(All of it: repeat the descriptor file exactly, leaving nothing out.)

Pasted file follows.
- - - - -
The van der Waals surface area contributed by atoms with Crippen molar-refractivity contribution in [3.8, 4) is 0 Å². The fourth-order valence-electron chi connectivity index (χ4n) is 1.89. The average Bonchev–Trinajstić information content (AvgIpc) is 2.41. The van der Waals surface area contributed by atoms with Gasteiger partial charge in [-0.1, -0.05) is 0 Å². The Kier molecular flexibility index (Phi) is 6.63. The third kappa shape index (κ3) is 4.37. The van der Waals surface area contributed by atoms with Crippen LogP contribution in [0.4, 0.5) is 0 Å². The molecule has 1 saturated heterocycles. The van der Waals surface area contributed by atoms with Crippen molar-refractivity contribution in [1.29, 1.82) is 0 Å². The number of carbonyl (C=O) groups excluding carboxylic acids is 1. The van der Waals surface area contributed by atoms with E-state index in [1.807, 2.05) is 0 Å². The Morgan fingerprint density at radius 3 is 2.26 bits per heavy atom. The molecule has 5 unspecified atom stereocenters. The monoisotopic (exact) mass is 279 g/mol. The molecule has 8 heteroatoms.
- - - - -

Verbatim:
The van der Waals surface area contributed by atoms with Crippen molar-refractivity contribution in [3.8, 4) is 0 Å². The fourth-order valence-electron chi connectivity index (χ4n) is 1.89. The average Bonchev–Trinajstić information content (AvgIpc) is 2.41. The van der Waals surface area contributed by atoms with Gasteiger partial charge in [-0.1, -0.05) is 0 Å². The Kier molecular flexibility index (Phi) is 6.63. The third kappa shape index (κ3) is 4.37. The van der Waals surface area contributed by atoms with Crippen LogP contribution in [0.4, 0.5) is 0 Å². The molecule has 1 saturated heterocycles. The van der Waals surface area contributed by atoms with Crippen molar-refractivity contribution in [1.29, 1.82) is 0 Å². The number of carbonyl (C=O) groups excluding carboxylic acids is 1. The van der Waals surface area contributed by atoms with E-state index in [1.807, 2.05) is 0 Å². The Morgan fingerprint density at radius 3 is 2.26 bits per heavy atom. The molecule has 5 unspecified atom stereocenters. The monoisotopic (exact) mass is 279 g/mol. The molecule has 8 heteroatoms.